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queen b. thoughts

We created this space to share the conversations we have privately, publicly.

Read, engage, b. inspired. 

Thought pieces originally published on Medium.


published 5.22.18

Hindsight is 20/20

Watching H&M’s messy faux pas and subsequent retraction of the monkey ad, Heineken’s light beer mishap, Dove and Nivea’s beauty product blunders, we can’t help but wonder why brands keep missing the mark when it comes to advertising.

Today, the representation of identity through marketing is closely scrutinized and heavily covered by a wide range of influencers. Every instance of brand expression risks being ripped to shreds before its authors have a chance to understand why.

The most common fix after suffering through a PR blunder seems to be the the addition of a new position: the Chief Diversity Officer. While a smart measure that can positively affect recruiting and retention, one person cannot change the culture of an organization alone — and certainly not foresee all of the potential reactions brand messaging will have.

The realization that biases are not standard across groups and our identities are complex and intersectional, is a relatively new concept for mainstream America. While I may catch something in one ad campaign that you missed, I am far less likely to see my own biases, hence #unconsciousbias.

What does this mean for marketing teams? At qb., we understand no one wants to be stifled by an additional step of vetting or approvals. Designers and advertisers need freedom in order to stimulate creativity and innovation. Having worked on both sides of the table, our approach to flag the seemingly innocuous subtleties that can turn into PR disasters overnight is to embed ourselves on your team and work closely with creatives to ensure these potential snafus are caught early in the process. We act as a “sensitive” and vocal party, representing the myriad of identities present in consumer and stakeholder groups who will call out potential interpretations based on interdisciplinary training, multicultural exposure and academic understanding of minority and underrepresented groups. Our methodology works to identify possible problems before they even get to the drawing board and to provide the final seal of approval based on key stakeholders for your particular business, as well as the overall industry and influencer communities.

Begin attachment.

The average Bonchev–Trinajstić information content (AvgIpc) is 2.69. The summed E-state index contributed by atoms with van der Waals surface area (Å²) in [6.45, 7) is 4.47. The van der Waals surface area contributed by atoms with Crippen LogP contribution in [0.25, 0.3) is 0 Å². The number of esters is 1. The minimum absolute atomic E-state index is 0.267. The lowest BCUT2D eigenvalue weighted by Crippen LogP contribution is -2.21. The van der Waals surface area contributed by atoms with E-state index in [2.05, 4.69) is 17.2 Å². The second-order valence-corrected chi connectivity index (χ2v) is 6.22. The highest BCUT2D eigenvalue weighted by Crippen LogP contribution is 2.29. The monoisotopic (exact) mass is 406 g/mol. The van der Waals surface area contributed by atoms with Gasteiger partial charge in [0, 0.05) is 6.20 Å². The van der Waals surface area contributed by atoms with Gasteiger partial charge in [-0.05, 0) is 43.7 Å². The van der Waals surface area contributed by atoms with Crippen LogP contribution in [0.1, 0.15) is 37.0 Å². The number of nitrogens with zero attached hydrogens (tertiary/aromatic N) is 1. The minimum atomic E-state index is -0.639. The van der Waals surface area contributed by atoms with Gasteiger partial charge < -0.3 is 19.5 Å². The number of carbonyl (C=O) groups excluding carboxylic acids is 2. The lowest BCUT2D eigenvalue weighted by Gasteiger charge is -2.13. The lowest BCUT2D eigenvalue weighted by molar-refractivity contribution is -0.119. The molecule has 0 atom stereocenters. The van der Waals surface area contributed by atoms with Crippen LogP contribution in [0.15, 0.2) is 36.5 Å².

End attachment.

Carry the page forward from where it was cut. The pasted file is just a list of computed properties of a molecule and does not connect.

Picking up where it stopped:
If this sounds like something your team might be interested in learning more about, please contact us. We would love to start a conversation.

-Noemí


published 3.2.18

My year of #nonewclothes

You don’t have to be perfect to start having a real impact.

In 2016, I realized that for someone who has the privilege to purchase ‘sustainably’ and has been talking about the impacts of fast fashionenvironmental degradation and overconsumption for the better part of 10 years, I hadn’t made any radical shifts in my own buying habits. Determined to change that I made 2017 my year of #nonewclothes. Here’s what I learned along the way.